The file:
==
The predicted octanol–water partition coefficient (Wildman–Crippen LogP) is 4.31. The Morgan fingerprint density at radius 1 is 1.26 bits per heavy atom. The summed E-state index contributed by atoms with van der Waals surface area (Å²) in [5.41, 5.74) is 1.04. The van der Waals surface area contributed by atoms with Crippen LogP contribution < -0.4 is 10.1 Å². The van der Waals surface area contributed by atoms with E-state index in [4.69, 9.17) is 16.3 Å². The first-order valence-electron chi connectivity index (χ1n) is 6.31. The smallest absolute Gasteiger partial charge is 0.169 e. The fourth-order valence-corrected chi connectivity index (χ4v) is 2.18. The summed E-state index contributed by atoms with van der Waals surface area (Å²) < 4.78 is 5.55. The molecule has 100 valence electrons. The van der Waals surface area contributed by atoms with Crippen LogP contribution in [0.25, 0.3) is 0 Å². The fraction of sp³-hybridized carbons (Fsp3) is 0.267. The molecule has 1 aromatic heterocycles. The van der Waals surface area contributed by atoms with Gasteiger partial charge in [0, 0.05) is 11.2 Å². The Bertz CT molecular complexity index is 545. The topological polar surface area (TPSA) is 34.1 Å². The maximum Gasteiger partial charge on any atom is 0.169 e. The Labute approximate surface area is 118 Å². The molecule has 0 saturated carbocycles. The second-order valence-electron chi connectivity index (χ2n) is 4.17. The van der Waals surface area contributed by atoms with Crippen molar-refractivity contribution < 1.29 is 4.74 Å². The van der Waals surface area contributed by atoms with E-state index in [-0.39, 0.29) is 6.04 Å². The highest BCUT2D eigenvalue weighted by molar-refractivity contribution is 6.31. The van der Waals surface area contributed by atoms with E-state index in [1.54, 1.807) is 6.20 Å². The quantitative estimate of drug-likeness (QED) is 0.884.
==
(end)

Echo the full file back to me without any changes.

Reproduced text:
The predicted octanol–water partition coefficient (Wildman–Crippen LogP) is 4.31. The Morgan fingerprint density at radius 1 is 1.26 bits per heavy atom. The summed E-state index contributed by atoms with van der Waals surface area (Å²) in [5.41, 5.74) is 1.04. The van der Waals surface area contributed by atoms with Crippen LogP contribution < -0.4 is 10.1 Å². The van der Waals surface area contributed by atoms with E-state index in [4.69, 9.17) is 16.3 Å². The first-order valence-electron chi connectivity index (χ1n) is 6.31. The smallest absolute Gasteiger partial charge is 0.169 e. The fourth-order valence-corrected chi connectivity index (χ4v) is 2.18. The summed E-state index contributed by atoms with van der Waals surface area (Å²) < 4.78 is 5.55. The molecule has 100 valence electrons. The van der Waals surface area contributed by atoms with Crippen LogP contribution in [0.25, 0.3) is 0 Å². The fraction of sp³-hybridized carbons (Fsp3) is 0.267. The molecule has 1 aromatic heterocycles. The van der Waals surface area contributed by atoms with Gasteiger partial charge in [0, 0.05) is 11.2 Å². The Bertz CT molecular complexity index is 545. The topological polar surface area (TPSA) is 34.1 Å². The maximum Gasteiger partial charge on any atom is 0.169 e. The Labute approximate surface area is 118 Å². The molecule has 0 saturated carbocycles. The second-order valence-electron chi connectivity index (χ2n) is 4.17. The van der Waals surface area contributed by atoms with Crippen molar-refractivity contribution < 1.29 is 4.74 Å². The van der Waals surface area contributed by atoms with E-state index in [-0.39, 0.29) is 6.04 Å². The highest BCUT2D eigenvalue weighted by molar-refractivity contribution is 6.31. The van der Waals surface area contributed by atoms with E-state index in [1.54, 1.807) is 6.20 Å². The quantitative estimate of drug-likeness (QED) is 0.884.